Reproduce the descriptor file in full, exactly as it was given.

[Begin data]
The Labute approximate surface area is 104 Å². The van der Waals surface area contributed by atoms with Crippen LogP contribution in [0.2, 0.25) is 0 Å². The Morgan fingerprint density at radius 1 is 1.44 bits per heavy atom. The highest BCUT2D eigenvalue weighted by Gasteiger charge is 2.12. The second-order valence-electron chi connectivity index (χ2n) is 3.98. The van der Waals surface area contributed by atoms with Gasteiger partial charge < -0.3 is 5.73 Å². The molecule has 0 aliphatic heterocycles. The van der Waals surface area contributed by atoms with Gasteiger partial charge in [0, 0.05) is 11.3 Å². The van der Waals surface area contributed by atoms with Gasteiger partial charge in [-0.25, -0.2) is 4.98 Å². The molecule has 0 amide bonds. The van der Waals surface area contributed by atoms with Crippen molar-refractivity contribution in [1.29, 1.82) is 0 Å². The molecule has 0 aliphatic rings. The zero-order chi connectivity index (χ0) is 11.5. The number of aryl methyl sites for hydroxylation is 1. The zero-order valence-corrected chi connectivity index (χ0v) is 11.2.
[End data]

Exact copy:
The Labute approximate surface area is 104 Å². The van der Waals surface area contributed by atoms with Crippen LogP contribution in [0.2, 0.25) is 0 Å². The Morgan fingerprint density at radius 1 is 1.44 bits per heavy atom. The highest BCUT2D eigenvalue weighted by Gasteiger charge is 2.12. The second-order valence-electron chi connectivity index (χ2n) is 3.98. The van der Waals surface area contributed by atoms with Gasteiger partial charge < -0.3 is 5.73 Å². The molecule has 0 aliphatic heterocycles. The van der Waals surface area contributed by atoms with Gasteiger partial charge in [0, 0.05) is 11.3 Å². The van der Waals surface area contributed by atoms with Gasteiger partial charge in [-0.25, -0.2) is 4.98 Å². The molecule has 0 amide bonds. The van der Waals surface area contributed by atoms with Crippen molar-refractivity contribution in [1.29, 1.82) is 0 Å². The molecule has 0 aliphatic rings. The zero-order chi connectivity index (χ0) is 11.5. The number of aryl methyl sites for hydroxylation is 1. The zero-order valence-corrected chi connectivity index (χ0v) is 11.2.